August 2010 Issue
Buyer's Guide

Conventional PAR Cans

To download a PDF of the the August 2010 PLSN Buyers Guide, CLICK HERE.

Bring up any topic with anyone remotely involved in lighting and the topic turns to LEDs.

"How's the weather?"

"It's hot! Not like those LED PARs I bought last month."

"How's your family?"

"My mom's in the hospital. You should see the cool LED lighting on that building!"

But this month's Buyer's Guide is about conventional PAR cans - you know, those old school lights that get hotter than the streets of New York in June? The ones that throw away 95 percent of the energy they consume? The ones that they tried to ban in California, New Jersey, and about half of the rest of the free world? Yeah, those ones.

 

They're terrible, I know. But we still love them. Why? Let me count the ways.

 

First of all, they're cheap. As inefficient as they are - and they are very inefficient compared to most any other means of lighting a stage - they're still the least expensive way to get a lighting rig off the ground. Sure, LEDs are much more efficient, and in the long run, they're usually more cost effective when you factor in labor savings, electricity consumption and HVAC savings, and in new construction, electrical infrastructure savings. But when your budget is as anemic as last year's stock market, using PAR cans beats sitting on the sidelines.

 

Secondly, they're bright. Yes, LEDs are getting to the point where they can compete with PAR cans in terms of brightness and in some cases they are even brighter. But it's hard to beat a good PAR wash.

 

Thirdly, they're easy to find. Go to any theatrical supply house, production company, or musical instrument store for that matter, and you can walk out with a fully loaded lighting rig.

 

And if you need more reasons, just look at the quality of light. Incandescent light is the measuring stick by which all other 3200K light is measured. It renders skin tones well, it doesn't flicker, and it has every color in the rainbow.

 

LEDs are great tools and they're getting better all the time. When the budget is tight, the best way to get off the ground is with the power of good, old-fashioned PAR cans. And there are still plenty of manufacturers who are cranking them out, as witnessed by this month's Buyer's Guide. Now put on your 501s, your desert boots, and your Rolling Stones Sticky Fingers 33 (OP shirt and puka shell necklace are optional), and get ready for some Chipmonck PAR magic.
blog comments powered by Disqus
 

More Buyer's Guides

  • Wireless DMX Transmitters and Receivers (March 2014)
  • Lasers (February 2014)
  • Ultra Portable Lighting Consoles (January 2014)
  • Portable Dimmer Racks and Rack Mountable Dimmers (December 2013)
  • LED Display Panels (November 2013)
  • Beam Projection Fixtures (October 2013)
  • Followspots (September 2013)
  • LED Lekos and Profile Fixtures (August 2013)
  • Truss Products (July 2013)
  • Media Servers (June 2013)
  • Automated Rigging Systems (May 2013)
  • White Light LED Fixtures (April 2013)
  • Lighting Design Software (March 2013)
  • DMX Distribution Companies (February 2013)
  • Automated Lighting Consoles (January 2013)
  • Hazers and Foggers (December 2012)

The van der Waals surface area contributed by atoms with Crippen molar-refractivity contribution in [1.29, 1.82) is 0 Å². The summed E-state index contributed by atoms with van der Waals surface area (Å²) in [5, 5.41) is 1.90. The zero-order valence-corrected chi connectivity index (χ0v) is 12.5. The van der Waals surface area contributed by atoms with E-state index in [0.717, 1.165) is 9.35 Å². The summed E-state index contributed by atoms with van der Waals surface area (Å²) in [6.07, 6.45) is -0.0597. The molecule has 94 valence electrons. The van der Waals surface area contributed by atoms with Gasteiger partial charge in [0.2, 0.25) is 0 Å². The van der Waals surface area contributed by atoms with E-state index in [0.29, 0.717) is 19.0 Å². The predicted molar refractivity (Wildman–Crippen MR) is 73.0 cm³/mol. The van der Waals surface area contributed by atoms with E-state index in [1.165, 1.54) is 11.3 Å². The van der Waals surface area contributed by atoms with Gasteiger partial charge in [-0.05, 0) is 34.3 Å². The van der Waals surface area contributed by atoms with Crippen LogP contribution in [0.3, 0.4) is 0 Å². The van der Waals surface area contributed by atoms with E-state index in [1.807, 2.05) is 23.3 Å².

• Custom Road Cases (November 2012)
  • LED PAR Fixtures (October 2012)
  • Hazers (August 2012)
  • Lasers (July 2012)
  • LED Display Systems (June 2012)
  • Portable Power Distro (May 2012)
  • White Light LED Fixtures (April 2012)
  • Lighting Apps (March 2012)
  • Chain Hoists (February 2012)
  • LED Lekos and Profile Fixtures (January 2012)
  • Followspots (December 2011)
  • Media Servers (November 2011)
  • Automated Profile Fixtures (October 2011)
  • Truss Products (September 2011)
  • Lighting Design Software (August 2011)
  • Ellipsoidals, ERS Fixtures and Lekos (July 2011)
  • Club Lighting Effect Fixtures (June 2011)
  • Exterior Lighting Fixtures (May 2011)
  • Networking Tools For Lighting Systems (April 2011)
  • LED Automated Luminaires (March 2011)
  • Automated Lighting Consoles (February 2011)
  • Automation Systems (January 2011)
  • Heavy Duty Aluminum Truss (December 2010)
  • Fog Machines (November 2010)
  • RDM Control (October 2010)
  • Large Format Automated Lighting (September 2010)
  • Conventional PAR Cans (August 2010)
  • PC-Based Controllers (July 2010)
  • LED Video Displays (June 2010)
  • Modular Staging (May 2010)
  • Moving Yoke LED Fixtures (April 2010)
  • Portable Power Distribution (March 2010)
  • Automation for the Theatre (February 2010)
  • Smart Phone Apps (January 2010)
  • Moving Yoke LED Fixtures (December 2009)
  • Haze Machines (November 2009)
  • Portable Dimmers (October 2009)
  • Color Scrollers (September 2009)
  • Automated Lighting Consoles (August 2009)
  • Moving Mirror Fixtures (July 2009)
  • Hi-Res Video Displays (June 2009)
  • Roof Systems (May 2009)
  • White LED Luminaires (April 2009)
  • Automated Rigging (March 2009)
  • Off-Line Editors for Lighting Consoles (February 2009)
  • DMX-to-Ethernet Tools (January 2009)
  • Fog and Haze Machines (December 2008)
  • Low-Resolution LED Displays (November 2008)
  • Automated Lighting (October 2008)
  • Lighting Design Software (September 2008)
  • Truss Towers (August 2008)
  • Portable Power Distribution (July 2008)
  • Media Servers (June 2008)
  • Transistorized Dimming (May 2008)
  • TV, Film and Studio Lighting (April 2008)
  • Lights, Borderlights, Striplights, Multi-circuit Lights (March 2008)